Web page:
I am writing this post after again listening to other teachers discuss how schools should use the what the on-line world offers. Discussion was about how teachers should approach on-line options with respect to their classes, the tools that should be used and what it means for a school when some teachers are innovative and others are not.

We have come a long way and things are happening. I understand that many things have to be considered from all points-of-view but sometimes I can become discouraged at how slowly things are changing. When even the value of trials are questioned, especially by some are “put out” by those who are willing to do the work to create a new option for students.

I love it when teachers allow students the option to use their varying creative talents in producing interesting and unique work. They should be encouraged and supported (and lauded) not asked to be careful about offending by their very enthusiasm. Teachers are a funny lot and many are very good at their chosen profession but many like to be “hastened slowly”, not pushed, veryslowly and carefully lead and encouraged. Just as long as they are not left behind by their students who expect to learn and are finding the world beyond the school classroom more interesting, more up-to-date and more relevant.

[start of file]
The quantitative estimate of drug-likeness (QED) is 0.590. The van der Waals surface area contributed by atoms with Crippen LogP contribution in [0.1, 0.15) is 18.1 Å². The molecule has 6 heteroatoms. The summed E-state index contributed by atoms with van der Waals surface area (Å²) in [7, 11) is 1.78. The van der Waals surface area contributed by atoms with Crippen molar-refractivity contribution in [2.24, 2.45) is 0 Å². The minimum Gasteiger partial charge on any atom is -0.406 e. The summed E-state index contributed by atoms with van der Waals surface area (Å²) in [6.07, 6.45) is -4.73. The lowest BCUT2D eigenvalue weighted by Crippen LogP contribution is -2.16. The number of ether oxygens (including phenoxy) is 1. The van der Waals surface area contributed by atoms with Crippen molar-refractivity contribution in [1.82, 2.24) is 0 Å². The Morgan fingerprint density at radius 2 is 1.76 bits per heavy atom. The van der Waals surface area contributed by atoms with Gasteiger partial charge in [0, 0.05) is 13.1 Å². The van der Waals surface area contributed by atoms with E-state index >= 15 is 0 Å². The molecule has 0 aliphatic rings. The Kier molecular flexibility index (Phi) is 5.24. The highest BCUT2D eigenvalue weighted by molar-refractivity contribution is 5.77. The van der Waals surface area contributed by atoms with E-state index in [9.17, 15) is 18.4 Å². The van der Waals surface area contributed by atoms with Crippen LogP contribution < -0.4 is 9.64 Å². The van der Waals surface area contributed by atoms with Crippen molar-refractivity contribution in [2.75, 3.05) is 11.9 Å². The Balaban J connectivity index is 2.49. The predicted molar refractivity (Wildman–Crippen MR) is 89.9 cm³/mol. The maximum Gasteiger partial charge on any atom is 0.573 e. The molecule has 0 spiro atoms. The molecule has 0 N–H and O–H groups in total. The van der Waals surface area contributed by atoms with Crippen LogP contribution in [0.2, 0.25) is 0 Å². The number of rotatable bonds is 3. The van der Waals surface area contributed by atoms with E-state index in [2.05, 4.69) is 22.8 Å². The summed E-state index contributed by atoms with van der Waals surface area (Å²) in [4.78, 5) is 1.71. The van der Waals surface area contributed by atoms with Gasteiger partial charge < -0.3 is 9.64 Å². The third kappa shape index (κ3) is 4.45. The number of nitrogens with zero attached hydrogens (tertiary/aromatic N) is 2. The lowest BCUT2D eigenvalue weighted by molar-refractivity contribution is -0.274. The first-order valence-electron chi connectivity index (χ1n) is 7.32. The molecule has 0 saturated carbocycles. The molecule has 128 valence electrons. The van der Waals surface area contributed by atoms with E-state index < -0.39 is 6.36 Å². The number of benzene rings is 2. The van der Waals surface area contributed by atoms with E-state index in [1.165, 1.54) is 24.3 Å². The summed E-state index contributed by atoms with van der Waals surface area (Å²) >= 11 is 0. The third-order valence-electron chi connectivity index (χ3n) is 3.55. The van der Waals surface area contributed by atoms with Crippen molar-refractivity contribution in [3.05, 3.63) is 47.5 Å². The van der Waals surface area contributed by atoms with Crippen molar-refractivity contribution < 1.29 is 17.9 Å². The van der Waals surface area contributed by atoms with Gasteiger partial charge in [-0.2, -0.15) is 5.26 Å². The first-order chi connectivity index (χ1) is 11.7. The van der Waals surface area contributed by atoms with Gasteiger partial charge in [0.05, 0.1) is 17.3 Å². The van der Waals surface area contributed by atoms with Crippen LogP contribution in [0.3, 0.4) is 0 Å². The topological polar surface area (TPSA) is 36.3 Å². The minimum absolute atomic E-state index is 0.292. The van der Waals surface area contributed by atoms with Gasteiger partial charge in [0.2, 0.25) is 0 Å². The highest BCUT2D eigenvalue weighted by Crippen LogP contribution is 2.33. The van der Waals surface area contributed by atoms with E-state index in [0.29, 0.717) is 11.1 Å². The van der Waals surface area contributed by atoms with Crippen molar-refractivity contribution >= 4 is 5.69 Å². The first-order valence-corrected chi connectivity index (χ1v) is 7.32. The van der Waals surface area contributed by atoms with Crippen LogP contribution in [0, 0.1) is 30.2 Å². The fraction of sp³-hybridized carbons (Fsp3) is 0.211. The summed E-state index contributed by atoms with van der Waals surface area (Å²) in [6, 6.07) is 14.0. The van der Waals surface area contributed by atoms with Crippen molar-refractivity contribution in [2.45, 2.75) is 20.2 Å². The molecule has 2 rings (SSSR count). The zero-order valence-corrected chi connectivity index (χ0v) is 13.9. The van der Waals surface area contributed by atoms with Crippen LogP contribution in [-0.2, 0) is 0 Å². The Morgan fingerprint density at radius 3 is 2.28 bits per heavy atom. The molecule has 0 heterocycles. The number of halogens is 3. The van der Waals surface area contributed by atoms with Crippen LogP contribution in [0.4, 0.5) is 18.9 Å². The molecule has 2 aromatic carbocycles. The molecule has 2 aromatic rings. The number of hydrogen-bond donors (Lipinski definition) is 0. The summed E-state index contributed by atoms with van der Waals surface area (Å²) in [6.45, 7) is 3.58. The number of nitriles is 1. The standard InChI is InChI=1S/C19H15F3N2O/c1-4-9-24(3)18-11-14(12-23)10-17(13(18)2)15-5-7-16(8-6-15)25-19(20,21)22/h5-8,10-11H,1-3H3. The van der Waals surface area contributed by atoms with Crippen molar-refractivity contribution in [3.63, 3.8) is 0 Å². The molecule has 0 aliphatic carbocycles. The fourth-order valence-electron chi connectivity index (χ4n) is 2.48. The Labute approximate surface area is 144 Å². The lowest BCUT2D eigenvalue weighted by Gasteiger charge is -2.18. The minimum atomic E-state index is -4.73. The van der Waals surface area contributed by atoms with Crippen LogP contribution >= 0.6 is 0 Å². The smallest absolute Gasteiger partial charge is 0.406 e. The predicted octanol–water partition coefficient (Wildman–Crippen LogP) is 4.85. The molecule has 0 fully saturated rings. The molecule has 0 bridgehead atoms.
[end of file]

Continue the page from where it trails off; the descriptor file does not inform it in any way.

Don Tapscott: more on growing up digital

This is a short interview of author Don Tapscott (Grown Up Digital) and family talking about growing up in the digital world.

Interesting that when discussing multi-tasking. He describes the difference between the young and those older.  The Read/Write web also posted something about the topic of Multi-tasking, The Older You Are, the Better You Multi-Task (If You’re a Woman).

In new data, released by Integrated Media Measurement Inc. (IMMI), it claims to give us insight into how men and women engage in “simultaneous media use.”  According to the study, it’s more common for women to watch TV and use the computer than it is for men. What’s more, women supposedly get better at this multi-tasking as they age. I always though that it was a given that women were better at multi-tasking, and not just in a digital sense, because they have been doing it in all sorts of areas for years. This study just adds more weight to my long held beliefs.

Mandatory Internet censorship

 I wanted to post something about this issue on the weekend but I found that I could post nothing but quick  posts. I think that the very bad weather effected my internet connections, as some friends also had problems using internet resources. There are still no pictures or videos for the moment. So here is a post, a little late but nevertheless I wanted to say something.